Stable, Affordable Housing Key to Building a Middle Class

This week, a publication of the Harvard Joint Center for HousingStudies crossed our desks.  The articlelooked at the recently released “How Housing Matters” survey from the MacArthurFoundation, which identified a strong belief in the importance of stable,affordable housing to achieving a middle class lifestyle in the context oftheir own survey that will is soon to be released.  Through this lens several red flags areraised. 

The article states:

“Severalfindings resonate with our recent work at the Joint Center. As our forthcoming State of the Nation’s Housing report will show, the persistent problemof housing affordability continues to cause households to make difficulttrade-offs. Over half of survey respondents reported making sacrifices in thepast three years in order to pay for housing. The most common was to take on asecond job or work more hours. Worryingly, a number of other trade-offs bodeill for peoples’ futures: many respondents reported that they have stoppedsaving for retirement, are accumulating consumer debt, and are cutting back onfood and healthcare in order to meet housing costs. These stop-gap measures,necessary to ensure the rent or mortgage is paid, may add to financial andhealth strains later on. Renters, cost-burdened/distressed owners, youngeradults, minorities, lower-income respondents, and city-dwellers are most likelyto have made at least one trade-off in the past three years.

Thesurvey also explored beliefs about upward mobility and found that, particularlyfor those with lower incomes, stable, affordable housing or owning a home isseen as one of the most important factors in achieving a middle class lifestyle. But a majority think that findingquality, affordable housing in their own community to rent or buy ischallenging. And across age, race, and income levels, respondents expressedsignificant pessimism about the chances of rising from a lower economic classto the middle class, and believe it is harder for younger people today to savefor retirement, own a home, find stable, decent-paying employment, and have astable, affordable housing situation. Fully 79 percent think that middleclass people fall into a lower economic class more frequently than the otherway around.” (Emphasis is added)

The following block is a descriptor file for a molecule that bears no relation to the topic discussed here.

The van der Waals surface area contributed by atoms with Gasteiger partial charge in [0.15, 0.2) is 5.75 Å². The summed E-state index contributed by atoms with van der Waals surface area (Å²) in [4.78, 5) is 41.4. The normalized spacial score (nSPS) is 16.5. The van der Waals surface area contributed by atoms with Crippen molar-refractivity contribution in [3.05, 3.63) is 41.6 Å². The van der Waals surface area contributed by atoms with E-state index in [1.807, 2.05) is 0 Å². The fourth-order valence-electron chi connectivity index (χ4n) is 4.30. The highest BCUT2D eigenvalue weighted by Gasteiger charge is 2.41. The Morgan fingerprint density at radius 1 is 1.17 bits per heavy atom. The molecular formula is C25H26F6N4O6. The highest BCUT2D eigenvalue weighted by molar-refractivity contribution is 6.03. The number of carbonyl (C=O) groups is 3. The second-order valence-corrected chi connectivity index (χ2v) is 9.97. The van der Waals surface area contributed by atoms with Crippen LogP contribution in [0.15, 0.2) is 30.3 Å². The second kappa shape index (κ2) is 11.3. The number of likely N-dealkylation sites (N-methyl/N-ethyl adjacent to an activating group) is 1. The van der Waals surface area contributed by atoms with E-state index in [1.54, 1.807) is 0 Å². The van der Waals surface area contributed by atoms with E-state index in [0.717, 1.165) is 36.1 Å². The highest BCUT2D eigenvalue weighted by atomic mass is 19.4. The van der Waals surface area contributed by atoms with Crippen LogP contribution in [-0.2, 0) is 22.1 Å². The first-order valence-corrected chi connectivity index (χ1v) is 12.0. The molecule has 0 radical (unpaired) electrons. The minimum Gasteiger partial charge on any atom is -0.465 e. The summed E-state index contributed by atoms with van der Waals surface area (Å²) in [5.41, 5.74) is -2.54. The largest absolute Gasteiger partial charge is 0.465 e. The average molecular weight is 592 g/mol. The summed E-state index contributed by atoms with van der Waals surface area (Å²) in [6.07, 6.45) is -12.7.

We shouldn’t be surprised.

Our own local studies indicate that finding affordable housingis increasingly difficult for a growing number of people.  We see in our own programs that evictioncalls are up due to the inability of tenants to pay rent.  If tenants in trouble become homeless they likelyface three-six months of doubling up with family or entering a shelter.

Unfortunately, we help only a small group of those clientsthrough our Stable Family service.  However,what we know is our clients need about $3,500 in financial assistance and ninemonths of counseling to retain and stabilize their housing.   It isalso important to understand only one out of 10 people that participate inhomeownership readiness assessments are actually capable of eliminating creditissues and accumulating the savings to purchase a home within the next six months.  Even once they are ready to buy, thesepotential buyers then face a challenge of finding a home they can afford.  

So what does this mean?The dream of homeownership is just that for too many people.  We need to look at the data that is being collectedand rethink how we help those who want to own a home achieve this goal.




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